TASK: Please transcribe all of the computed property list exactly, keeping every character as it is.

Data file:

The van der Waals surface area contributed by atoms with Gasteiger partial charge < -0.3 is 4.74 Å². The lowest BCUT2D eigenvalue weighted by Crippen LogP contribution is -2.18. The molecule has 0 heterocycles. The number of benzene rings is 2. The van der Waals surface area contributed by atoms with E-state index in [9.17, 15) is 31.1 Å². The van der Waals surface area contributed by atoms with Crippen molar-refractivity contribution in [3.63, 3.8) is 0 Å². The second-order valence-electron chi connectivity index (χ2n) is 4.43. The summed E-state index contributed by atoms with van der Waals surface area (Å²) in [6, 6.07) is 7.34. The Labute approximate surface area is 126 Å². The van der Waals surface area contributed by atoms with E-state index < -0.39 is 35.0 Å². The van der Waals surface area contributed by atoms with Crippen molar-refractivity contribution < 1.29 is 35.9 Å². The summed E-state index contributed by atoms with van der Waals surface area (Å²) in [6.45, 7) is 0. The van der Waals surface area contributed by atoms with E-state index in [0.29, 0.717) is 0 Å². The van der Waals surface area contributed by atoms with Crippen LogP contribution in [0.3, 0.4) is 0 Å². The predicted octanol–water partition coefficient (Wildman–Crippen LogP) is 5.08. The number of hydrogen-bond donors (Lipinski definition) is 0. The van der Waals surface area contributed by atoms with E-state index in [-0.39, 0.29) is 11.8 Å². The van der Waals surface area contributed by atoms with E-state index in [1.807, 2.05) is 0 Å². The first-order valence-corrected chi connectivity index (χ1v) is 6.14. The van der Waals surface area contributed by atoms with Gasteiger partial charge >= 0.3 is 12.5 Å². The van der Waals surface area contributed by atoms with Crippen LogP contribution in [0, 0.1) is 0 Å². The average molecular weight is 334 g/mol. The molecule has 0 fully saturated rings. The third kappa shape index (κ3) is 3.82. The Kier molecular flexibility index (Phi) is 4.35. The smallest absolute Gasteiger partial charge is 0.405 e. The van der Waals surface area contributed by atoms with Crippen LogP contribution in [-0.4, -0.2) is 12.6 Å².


The van der Waals surface area contributed by atoms with Gasteiger partial charge < -0.3 is 4.74 Å². The lowest BCUT2D eigenvalue weighted by Crippen LogP contribution is -2.18. The molecule has 0 heterocycles. The number of benzene rings is 2. The van der Waals surface area contributed by atoms with E-state index in [9.17, 15) is 31.1 Å². The van der Waals surface area contributed by atoms with Crippen molar-refractivity contribution in [3.63, 3.8) is 0 Å². The second-order valence-electron chi connectivity index (χ2n) is 4.43. The summed E-state index contributed by atoms with van der Waals surface area (Å²) in [6, 6.07) is 7.34. The Labute approximate surface area is 126 Å². The van der Waals surface area contributed by atoms with E-state index < -0.39 is 35.0 Å². The van der Waals surface area contributed by atoms with Crippen molar-refractivity contribution < 1.29 is 35.9 Å². The summed E-state index contributed by atoms with van der Waals surface area (Å²) in [6.45, 7) is 0. The van der Waals surface area contributed by atoms with E-state index in [0.29, 0.717) is 0 Å². The van der Waals surface area contributed by atoms with Crippen LogP contribution in [0.3, 0.4) is 0 Å². The predicted octanol–water partition coefficient (Wildman–Crippen LogP) is 5.08. The number of hydrogen-bond donors (Lipinski definition) is 0. The van der Waals surface area contributed by atoms with E-state index in [-0.39, 0.29) is 11.8 Å². The van der Waals surface area contributed by atoms with E-state index in [1.807, 2.05) is 0 Å². The first-order valence-corrected chi connectivity index (χ1v) is 6.14. The van der Waals surface area contributed by atoms with Gasteiger partial charge >= 0.3 is 12.5 Å². The van der Waals surface area contributed by atoms with Crippen LogP contribution in [0, 0.1) is 0 Å². The average molecular weight is 334 g/mol. The molecule has 0 fully saturated rings. The third kappa shape index (κ3) is 3.82. The Kier molecular flexibility index (Phi) is 4.35. The smallest absolute Gasteiger partial charge is 0.405 e. The van der Waals surface area contributed by atoms with Crippen LogP contribution in [-0.4, -0.2) is 12.6 Å².